‘Star Wars’ goes rogue

Photo+courtesy+of+imbd.com
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‘Star Wars’ goes rogue

Photo courtesy of imbd.com

Photo courtesy of imbd.com

Photo courtesy of imbd.com

Photo courtesy of imbd.com

Madeline Moffett

As a disclaimer, I would like to start this review by saying I am an avid “Star Wars” fan and will more than likely not have anything bad to say about the franchise as a whole ever in my entire life. Not that there is anything bad to say about the franchise.

“Rogue One: A Star Wars Story” is no exception to the precedence set by Episodes I-VII. Quite honestly, it might be the best installment yet.

Keeping with the theme of a strong, fearless female lead from “The Force Awakens,” “Rogue One” follows the journey of Jyn Erso (Felicity Jones) as she attempts to retrieve the plans of the Death Star, which is being engineered by her father, Galen Erso (Mads Mikkelson).

The “Star Wars” franchise is notorious for time-hopping: “A New Hope” was technically the first movie, but is really fourth in line with its compatriots, while “The Force Awakens” picks up where “Return of the Jedi” left off. Going back to the galaxy of time warp, “Rogue One” falls between Episodes III and IV, a need-to-know fact that puts everything into perspective.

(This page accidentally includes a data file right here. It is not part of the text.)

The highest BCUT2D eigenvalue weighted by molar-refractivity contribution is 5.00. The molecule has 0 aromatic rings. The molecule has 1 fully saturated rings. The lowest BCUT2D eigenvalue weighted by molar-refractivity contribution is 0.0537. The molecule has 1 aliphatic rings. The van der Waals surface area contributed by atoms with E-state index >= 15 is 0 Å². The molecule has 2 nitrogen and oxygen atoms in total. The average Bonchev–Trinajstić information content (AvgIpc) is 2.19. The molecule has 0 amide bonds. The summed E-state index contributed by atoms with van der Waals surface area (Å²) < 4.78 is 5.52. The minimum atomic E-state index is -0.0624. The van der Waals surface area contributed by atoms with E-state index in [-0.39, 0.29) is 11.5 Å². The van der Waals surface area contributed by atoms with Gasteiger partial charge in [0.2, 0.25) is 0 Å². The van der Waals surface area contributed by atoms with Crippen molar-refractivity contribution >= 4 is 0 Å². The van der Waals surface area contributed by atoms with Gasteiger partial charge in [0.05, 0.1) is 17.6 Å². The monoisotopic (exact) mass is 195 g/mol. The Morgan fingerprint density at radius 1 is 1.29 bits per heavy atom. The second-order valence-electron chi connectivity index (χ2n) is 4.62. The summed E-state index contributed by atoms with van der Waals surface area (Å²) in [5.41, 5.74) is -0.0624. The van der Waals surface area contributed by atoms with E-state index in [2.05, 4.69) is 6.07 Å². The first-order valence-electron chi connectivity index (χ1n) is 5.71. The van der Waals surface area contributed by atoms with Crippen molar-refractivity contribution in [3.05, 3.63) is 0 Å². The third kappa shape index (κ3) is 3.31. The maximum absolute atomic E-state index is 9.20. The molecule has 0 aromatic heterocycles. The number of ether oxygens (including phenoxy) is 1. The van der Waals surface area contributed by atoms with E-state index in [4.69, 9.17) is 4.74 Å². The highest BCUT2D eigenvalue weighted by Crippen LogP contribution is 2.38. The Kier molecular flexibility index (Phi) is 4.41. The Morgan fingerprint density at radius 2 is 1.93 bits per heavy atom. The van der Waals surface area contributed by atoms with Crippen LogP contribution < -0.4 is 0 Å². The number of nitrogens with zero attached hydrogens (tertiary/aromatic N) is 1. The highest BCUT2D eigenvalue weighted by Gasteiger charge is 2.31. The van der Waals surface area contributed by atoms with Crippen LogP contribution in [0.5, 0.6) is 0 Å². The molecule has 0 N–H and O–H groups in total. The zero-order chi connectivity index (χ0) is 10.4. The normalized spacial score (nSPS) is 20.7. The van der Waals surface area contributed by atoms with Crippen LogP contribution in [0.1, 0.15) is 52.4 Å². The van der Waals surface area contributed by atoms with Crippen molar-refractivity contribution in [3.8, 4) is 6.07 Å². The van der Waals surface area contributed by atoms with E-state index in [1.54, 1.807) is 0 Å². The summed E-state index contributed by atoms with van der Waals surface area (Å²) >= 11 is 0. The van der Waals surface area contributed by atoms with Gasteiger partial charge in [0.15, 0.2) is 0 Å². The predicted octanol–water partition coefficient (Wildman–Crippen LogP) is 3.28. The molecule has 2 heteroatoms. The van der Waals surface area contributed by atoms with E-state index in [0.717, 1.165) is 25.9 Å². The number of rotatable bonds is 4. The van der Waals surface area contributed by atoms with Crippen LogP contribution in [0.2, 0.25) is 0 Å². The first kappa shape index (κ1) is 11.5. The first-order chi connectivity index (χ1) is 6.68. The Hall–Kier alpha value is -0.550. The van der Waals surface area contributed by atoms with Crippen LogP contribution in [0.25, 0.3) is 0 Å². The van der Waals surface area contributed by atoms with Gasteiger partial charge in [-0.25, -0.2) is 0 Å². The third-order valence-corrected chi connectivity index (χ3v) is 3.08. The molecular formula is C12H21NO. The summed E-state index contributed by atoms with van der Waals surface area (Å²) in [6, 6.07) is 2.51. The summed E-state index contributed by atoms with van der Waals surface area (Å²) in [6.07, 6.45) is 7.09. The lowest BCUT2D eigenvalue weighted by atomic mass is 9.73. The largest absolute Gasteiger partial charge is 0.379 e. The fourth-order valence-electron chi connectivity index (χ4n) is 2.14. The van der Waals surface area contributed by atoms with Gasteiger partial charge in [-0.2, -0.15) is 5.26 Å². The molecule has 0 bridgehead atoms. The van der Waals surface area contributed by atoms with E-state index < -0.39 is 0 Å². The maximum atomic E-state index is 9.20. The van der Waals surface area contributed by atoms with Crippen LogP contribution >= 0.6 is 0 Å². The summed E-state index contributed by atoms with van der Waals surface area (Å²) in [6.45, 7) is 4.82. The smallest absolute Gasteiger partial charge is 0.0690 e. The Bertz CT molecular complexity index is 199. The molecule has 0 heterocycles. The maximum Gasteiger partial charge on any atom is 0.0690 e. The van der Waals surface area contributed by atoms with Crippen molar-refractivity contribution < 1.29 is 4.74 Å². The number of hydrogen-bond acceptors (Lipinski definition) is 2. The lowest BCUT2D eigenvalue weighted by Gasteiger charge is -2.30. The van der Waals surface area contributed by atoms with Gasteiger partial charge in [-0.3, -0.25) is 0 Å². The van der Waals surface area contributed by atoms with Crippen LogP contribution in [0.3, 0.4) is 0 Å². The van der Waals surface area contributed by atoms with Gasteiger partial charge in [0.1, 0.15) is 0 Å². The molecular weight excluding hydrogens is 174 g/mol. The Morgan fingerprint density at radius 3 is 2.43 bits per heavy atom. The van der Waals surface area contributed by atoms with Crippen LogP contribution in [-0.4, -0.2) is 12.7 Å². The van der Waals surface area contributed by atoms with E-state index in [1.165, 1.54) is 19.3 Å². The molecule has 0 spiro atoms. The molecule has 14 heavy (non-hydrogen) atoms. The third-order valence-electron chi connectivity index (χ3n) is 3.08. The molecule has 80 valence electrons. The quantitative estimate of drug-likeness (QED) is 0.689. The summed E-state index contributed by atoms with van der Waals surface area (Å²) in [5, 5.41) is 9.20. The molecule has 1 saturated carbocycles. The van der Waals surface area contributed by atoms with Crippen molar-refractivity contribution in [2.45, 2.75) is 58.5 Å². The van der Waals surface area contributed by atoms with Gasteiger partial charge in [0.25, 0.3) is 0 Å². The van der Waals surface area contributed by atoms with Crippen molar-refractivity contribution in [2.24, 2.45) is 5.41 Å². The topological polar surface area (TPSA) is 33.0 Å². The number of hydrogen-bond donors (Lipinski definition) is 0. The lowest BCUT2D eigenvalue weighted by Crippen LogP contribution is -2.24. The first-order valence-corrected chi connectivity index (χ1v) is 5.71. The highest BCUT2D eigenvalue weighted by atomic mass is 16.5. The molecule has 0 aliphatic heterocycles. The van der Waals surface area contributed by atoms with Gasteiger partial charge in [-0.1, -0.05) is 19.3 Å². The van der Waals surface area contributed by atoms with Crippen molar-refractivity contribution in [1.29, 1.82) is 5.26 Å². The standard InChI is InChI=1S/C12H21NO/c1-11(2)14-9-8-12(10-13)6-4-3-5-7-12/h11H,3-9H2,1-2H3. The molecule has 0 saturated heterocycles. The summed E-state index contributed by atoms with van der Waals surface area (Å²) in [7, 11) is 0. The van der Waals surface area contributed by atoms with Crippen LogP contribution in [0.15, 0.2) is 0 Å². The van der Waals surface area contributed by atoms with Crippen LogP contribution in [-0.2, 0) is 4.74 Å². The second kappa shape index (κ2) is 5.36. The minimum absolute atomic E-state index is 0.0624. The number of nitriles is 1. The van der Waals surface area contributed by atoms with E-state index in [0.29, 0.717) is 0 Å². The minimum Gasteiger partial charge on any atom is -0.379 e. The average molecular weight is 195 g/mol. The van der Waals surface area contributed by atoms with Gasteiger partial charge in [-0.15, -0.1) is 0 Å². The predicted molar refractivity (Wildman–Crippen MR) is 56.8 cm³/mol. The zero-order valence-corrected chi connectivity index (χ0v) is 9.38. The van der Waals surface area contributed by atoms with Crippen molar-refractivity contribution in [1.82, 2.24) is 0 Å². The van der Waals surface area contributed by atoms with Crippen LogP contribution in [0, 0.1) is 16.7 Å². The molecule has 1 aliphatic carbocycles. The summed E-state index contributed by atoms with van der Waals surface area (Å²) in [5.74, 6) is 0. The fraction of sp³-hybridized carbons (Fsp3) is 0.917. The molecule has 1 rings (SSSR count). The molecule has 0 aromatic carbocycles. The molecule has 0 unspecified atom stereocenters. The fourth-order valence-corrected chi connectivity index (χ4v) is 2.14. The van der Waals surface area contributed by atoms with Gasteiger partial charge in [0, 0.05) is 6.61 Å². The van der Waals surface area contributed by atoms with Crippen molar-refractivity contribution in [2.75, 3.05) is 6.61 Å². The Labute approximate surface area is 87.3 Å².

“Rogue One: A Star Wars Story” was released on Dec. 16. (courtesy of imdb.com)

Along Jyn’s quest, we meet Rebel fighter, Cassian Andor (Diego Luna), who becomes her main travel companion, along with blind Guardian of the Whills, Chirrut Imwe (Donnie Yen). To add some comical relief, director Gareth Edwards placed a mirror image of the original C-3PO into the mix, an Imperial droid named K-2SO (Alan Tudyk). Each actor gave a believable, heart-wrenching performance; beyond the masterful landscapes across galaxies and epic fight scenes, it was the incredibly genuine performances given by each character that hit home for die-hard fans.

Although “Star Wars” has always defined and redefined epic fight scenes, “Rogue One” went more militaristic than its predecessors. The effects of war and destruction are the underlying themes of this film, similar to those of Steven Spielberg’s war-drama “Saving Private Ryan.” The explosions are bigger, the deaths are multiplied, and the destruction is amplified. This movie is fast-paced and emotional with just the right mix of new and old, including some Easter eggs for series enthusiasts.

All in all, “Rogue One” is a fantastic addition to the “Star Wars” franchise, but is an even better stand-alone film. It will tie us over until next Christmas for Episode VIII.

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